As we reach the mid-point of early enrollment for returning campers, it has brought the year-round team joy each and every time we see an application roll through our system to confirm that a camper is returning in 2024. I get an especially great hit of joy when first-time campers from this summer re-enroll and I know that they’ve found ‘the camp’ for them.
The feeling of excitement for a summer that is nine months away and the simultaneous sadness over a summer that is over a month past its expiration is one I’ve known well since I was seven years old. It’s funny that it doesn’t go away even as an adult, and now I feel only more excitement watching our current generation of campers experience it, too.
I recently listened to a podcast episode of NPR’s ‘Hidden Brain‘, a show in which host Shankar Vedantam ‘uses science and storytelling to reveal the unconscious patterns that drive human behavior, shape our choices and direct our relationships’ according to the show’s Spotify description.
The episode titled “You 2.0: Make the Good Times Last” caught my eye with the following description: “Sorrows have a way of finding us, no matter how hard we try to avoid them. Joys, on the other hand, are often hard to notice and appreciate. This week, we continue our conversation with psychologist Fred Bryant about the science of savoring, and how to make the most of the good things in our lives.”
In the episode, Dr. Bryant of Loyola University describes his own negative life experience with a back injury and his journey of regretting not savoring the period of his life in which he had a healthy back that supported his favorite hobbies. This experience launched Dr. Bryant into the exploration of savoring the good in life – looking forward to exciting experiences, and the mindfulness to enjoy the littlest things in life as they happen. Now, Dr. Bryant researches the science of savoring and the human hard-wired tendency to notice the negative more than the positive.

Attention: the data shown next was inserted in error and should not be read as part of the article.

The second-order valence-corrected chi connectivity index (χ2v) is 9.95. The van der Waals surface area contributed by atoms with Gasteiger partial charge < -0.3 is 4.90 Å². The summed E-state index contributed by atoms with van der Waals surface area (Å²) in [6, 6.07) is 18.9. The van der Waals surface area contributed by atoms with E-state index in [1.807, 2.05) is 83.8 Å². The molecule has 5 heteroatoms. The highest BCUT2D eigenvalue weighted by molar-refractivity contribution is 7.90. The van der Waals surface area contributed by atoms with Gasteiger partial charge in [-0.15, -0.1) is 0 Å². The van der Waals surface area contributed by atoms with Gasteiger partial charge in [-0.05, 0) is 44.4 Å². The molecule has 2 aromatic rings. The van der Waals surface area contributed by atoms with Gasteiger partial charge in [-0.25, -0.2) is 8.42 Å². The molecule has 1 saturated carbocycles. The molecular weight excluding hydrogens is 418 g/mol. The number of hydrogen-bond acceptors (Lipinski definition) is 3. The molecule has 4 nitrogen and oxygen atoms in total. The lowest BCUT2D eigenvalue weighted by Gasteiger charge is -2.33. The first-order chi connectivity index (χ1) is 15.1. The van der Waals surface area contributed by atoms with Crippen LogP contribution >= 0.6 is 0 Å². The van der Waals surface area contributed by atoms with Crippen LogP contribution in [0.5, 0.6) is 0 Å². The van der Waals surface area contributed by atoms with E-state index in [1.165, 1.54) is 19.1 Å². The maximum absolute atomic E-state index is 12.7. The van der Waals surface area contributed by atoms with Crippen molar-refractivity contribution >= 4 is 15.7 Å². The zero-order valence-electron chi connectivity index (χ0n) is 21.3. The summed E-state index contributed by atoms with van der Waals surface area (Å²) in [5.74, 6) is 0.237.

It’s unsurprising that this episode had me thinking about camp and how camp life mimics what Fred Bryant observes about the human experience: sometimes we don’t notice the friendships, the moments with nature, the feeling of being safe and at peace in this community in real-time. But we always find ourselves a month or so later with the deep-rooted feeling of ‘campsickness’ and looking forward to our next chance at these experiences.
The good thing, according to Dr. Bryant, is that we can increase our sensitivity to the good – we can learn to savor positive experiences more and more, and we can practice and become better at ‘savoring‘ over time. “The key is to not miss the opportunities to savor when they arise,” shared Fred.
There is no shortage of small moments at camp that we can savor. I challenged myself to think of them and almost savor them retro-actively in gratitude for this summer – here are some moments that came to mind:
- watching a camper finally stand up and stay up on waterskis on day 3 of a block
- post-dinner cartwheels at golden hour
- star-gazing in the apple tree field
- watching captain candidates congratulate winners and celebrate with each other
- the uncontrollable laughter of campers while tubing
- seeing our international staff experience fireflies for the first time
Lucky for us, the tech-free nature of camp frees up our attention to these positive moments that much more. In summer 2024, I’ll be looking out for those moments more than ever.
For now, I’ll sit here like so many of our campers and staff reminiscing and savoring in the past tense.
See you in 2024 –